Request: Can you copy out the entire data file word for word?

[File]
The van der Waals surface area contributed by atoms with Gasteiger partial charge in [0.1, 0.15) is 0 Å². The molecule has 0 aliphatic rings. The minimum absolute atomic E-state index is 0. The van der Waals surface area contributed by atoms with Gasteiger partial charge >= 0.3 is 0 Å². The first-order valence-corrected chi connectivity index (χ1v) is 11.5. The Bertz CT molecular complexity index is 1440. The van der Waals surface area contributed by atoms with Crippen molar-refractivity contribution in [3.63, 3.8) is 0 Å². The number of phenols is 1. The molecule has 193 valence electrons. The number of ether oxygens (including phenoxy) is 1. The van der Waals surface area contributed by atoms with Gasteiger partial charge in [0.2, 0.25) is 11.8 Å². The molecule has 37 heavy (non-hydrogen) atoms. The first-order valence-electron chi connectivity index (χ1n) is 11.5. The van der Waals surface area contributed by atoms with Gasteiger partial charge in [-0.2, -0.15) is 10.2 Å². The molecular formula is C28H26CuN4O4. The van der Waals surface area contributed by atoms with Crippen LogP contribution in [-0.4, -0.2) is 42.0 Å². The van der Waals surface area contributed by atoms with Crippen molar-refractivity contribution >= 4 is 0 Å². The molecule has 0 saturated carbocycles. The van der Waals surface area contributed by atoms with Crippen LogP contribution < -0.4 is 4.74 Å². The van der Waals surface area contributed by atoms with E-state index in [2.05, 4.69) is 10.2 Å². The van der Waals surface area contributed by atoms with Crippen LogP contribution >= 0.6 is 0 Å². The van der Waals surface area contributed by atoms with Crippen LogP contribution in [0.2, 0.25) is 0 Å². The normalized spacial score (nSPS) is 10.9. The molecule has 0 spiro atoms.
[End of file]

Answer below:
The van der Waals surface area contributed by atoms with Gasteiger partial charge in [0.1, 0.15) is 0 Å². The molecule has 0 aliphatic rings. The minimum absolute atomic E-state index is 0. The van der Waals surface area contributed by atoms with Gasteiger partial charge >= 0.3 is 0 Å². The first-order valence-corrected chi connectivity index (χ1v) is 11.5. The Bertz CT molecular complexity index is 1440. The van der Waals surface area contributed by atoms with Crippen molar-refractivity contribution in [3.63, 3.8) is 0 Å². The number of phenols is 1. The molecule has 193 valence electrons. The number of ether oxygens (including phenoxy) is 1. The van der Waals surface area contributed by atoms with Gasteiger partial charge in [0.2, 0.25) is 11.8 Å². The molecule has 37 heavy (non-hydrogen) atoms. The first-order valence-electron chi connectivity index (χ1n) is 11.5. The van der Waals surface area contributed by atoms with Gasteiger partial charge in [-0.2, -0.15) is 10.2 Å². The molecular formula is C28H26CuN4O4. The van der Waals surface area contributed by atoms with Crippen LogP contribution in [-0.4, -0.2) is 42.0 Å². The van der Waals surface area contributed by atoms with Crippen molar-refractivity contribution >= 4 is 0 Å². The molecule has 0 saturated carbocycles. The van der Waals surface area contributed by atoms with Crippen LogP contribution < -0.4 is 4.74 Å². The van der Waals surface area contributed by atoms with E-state index in [2.05, 4.69) is 10.2 Å². The van der Waals surface area contributed by atoms with Crippen LogP contribution >= 0.6 is 0 Å². The van der Waals surface area contributed by atoms with Crippen LogP contribution in [0.2, 0.25) is 0 Å². The normalized spacial score (nSPS) is 10.9. The molecule has 0 spiro atoms.